• The Tower at Stony Wood is a beautiful written fairy tale. It is about a knight that is sent on a quest to save a lady in a tower. But there are many magical towers in the land and during his quest to save the mysterious lady he finds a castle full of gold guarded by a dragon and another with a older woman and her daughter that are creating mysterious cloth and needlework as they observe the outside world in a magical mirror. The story of his quest and the magical castles eventually come togethe [...]

    • I love the way Patricia McKillip writes. It's lyrical, almost like poetry. Sometimes that fails, making the story so dense and understated that it's hard to follow. Not with this story. She weaves three towers and three separate storylines into a seamless whole. Melanthos sits in a tower watching a magic mirror and embroidering what she sees. Cyan Dag, a knight, rides to rescue the true lady of Skye and queen of Yves from a magic tower. Thayne Ysse wants revenge on the king of Yves for maiming h [...]

    • I think I'm learning that you really shouldn't read all of McKillip's books at one time.This book was good, but I felt like it suffered from some of the same flaws as In the Forests of Serre. The characters never quite gelled, and some parts of the storyline were a bit incomprehensible. There was, however, one particular story line (the baker and her knitting) that I did enjoy very much.And I did enjoy the book! It just wasn't as good of some of her others, and I was confused a lot.

    • Eh, it was okay. Plot was confusing and sometimes a little precious. I'm glad I read it because there were some really stunningly beautiful passages, especially whenever McKillip lingered in the seaside village that I'm pretty sure was called Stony Wood. This book is full of doubling and tripling and illusions and multiple identities and it all became pretty difficult to follow. Maybe I'm just easily distracted. I'd recommend The Tower at Stony Wood if you're happy to just be enchanted by really [...]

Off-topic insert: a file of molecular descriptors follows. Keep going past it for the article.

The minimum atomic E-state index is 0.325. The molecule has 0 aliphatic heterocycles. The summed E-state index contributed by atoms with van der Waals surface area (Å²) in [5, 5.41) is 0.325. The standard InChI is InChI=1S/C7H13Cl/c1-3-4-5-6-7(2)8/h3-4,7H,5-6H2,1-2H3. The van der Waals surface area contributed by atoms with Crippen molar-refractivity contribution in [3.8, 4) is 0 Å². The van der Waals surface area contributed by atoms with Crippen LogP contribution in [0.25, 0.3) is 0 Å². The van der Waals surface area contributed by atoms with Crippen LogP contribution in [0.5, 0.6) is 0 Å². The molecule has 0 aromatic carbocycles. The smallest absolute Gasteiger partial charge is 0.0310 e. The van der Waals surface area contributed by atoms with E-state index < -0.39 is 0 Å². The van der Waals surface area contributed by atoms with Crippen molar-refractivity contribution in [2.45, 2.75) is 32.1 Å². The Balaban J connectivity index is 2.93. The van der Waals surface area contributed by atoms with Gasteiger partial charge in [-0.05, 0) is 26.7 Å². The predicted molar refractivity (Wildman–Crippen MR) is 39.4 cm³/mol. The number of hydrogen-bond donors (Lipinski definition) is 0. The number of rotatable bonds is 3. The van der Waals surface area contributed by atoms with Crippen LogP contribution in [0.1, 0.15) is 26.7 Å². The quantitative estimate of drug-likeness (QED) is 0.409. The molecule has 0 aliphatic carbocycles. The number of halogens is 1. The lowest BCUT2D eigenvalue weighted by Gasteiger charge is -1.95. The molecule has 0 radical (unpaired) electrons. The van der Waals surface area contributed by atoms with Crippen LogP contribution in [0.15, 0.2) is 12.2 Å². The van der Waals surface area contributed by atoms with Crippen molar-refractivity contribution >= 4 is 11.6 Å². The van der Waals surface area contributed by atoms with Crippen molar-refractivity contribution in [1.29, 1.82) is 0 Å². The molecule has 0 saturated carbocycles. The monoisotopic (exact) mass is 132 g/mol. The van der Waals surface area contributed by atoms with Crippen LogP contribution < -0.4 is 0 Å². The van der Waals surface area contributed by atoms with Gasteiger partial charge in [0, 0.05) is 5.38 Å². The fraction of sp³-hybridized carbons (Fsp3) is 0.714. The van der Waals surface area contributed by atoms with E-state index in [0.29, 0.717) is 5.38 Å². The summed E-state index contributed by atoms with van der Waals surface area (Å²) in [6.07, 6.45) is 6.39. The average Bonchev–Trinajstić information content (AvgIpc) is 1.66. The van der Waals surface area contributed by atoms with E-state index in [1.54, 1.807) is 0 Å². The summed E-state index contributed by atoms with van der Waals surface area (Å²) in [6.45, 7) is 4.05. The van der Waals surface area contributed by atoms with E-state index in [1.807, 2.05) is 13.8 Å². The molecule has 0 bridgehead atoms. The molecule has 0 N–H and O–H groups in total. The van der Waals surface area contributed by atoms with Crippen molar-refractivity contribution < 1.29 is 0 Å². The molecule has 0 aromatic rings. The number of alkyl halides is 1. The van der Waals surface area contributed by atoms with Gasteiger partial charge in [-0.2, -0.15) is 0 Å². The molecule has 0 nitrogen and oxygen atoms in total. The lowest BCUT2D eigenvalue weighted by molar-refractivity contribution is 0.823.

• A semi-surreal, poetic fantasy novel about Cyan Dag of Yves, a knight who goes on a quest to rescue his king's true bride from a faraway tower in the mystical land of Skye. Along the way, his destiny crosses with those of Thayne Ysse, the Lord of Ysse, a vassal state to Yves made up of islands in the north; and Sel, a woman of Skye with long-forgotten secrets.There were a couple of points at which this novel blended actual events with dreams and surreality too much for me to understand what was [...]

    • This book is very dreamy and sometimes disconnected. At first I had trouble absorbing what was going on, telling the difference between the imagery and actual events. There is a sense that all the disparate elements are familiar enough that you ought to be able to predict what will happen, but events twist just enough to set you on your ear. Not to the extent of something like the three pigs tormenting the wolf - that would be subversive and by this point, expected - but these characters are com [...]

    • This definitely jumped the path from fantasy fiction to fairy tale, and it did it in the most convoluted hallucinatory way possible. There is nothing wrong with this. (and I've often wondered if the people who find themselves in the middle of such a jungian situation often wonder if they ARE having an episode) The story winds around itself, and there are so many things in the prose and imagery, that in all honesty this takes the 'Lady of Shallott' not only to the next level, but to the next plan [...]

    • I found this book confusing and I almost didn't finish it. However, I'm glad I did because after the fact, as I think about it, I see things I should remember. I guess the thing that hit me most, afterwards, was that if we look at the big picture it can be daunting. If we break it down into smaller, doable parts, bigger things happen. Also, we need to focus on the here and now; that we can get lost if we focus too far ahead. Not sure if that makes sense. (Which is just about how I felt about the [...]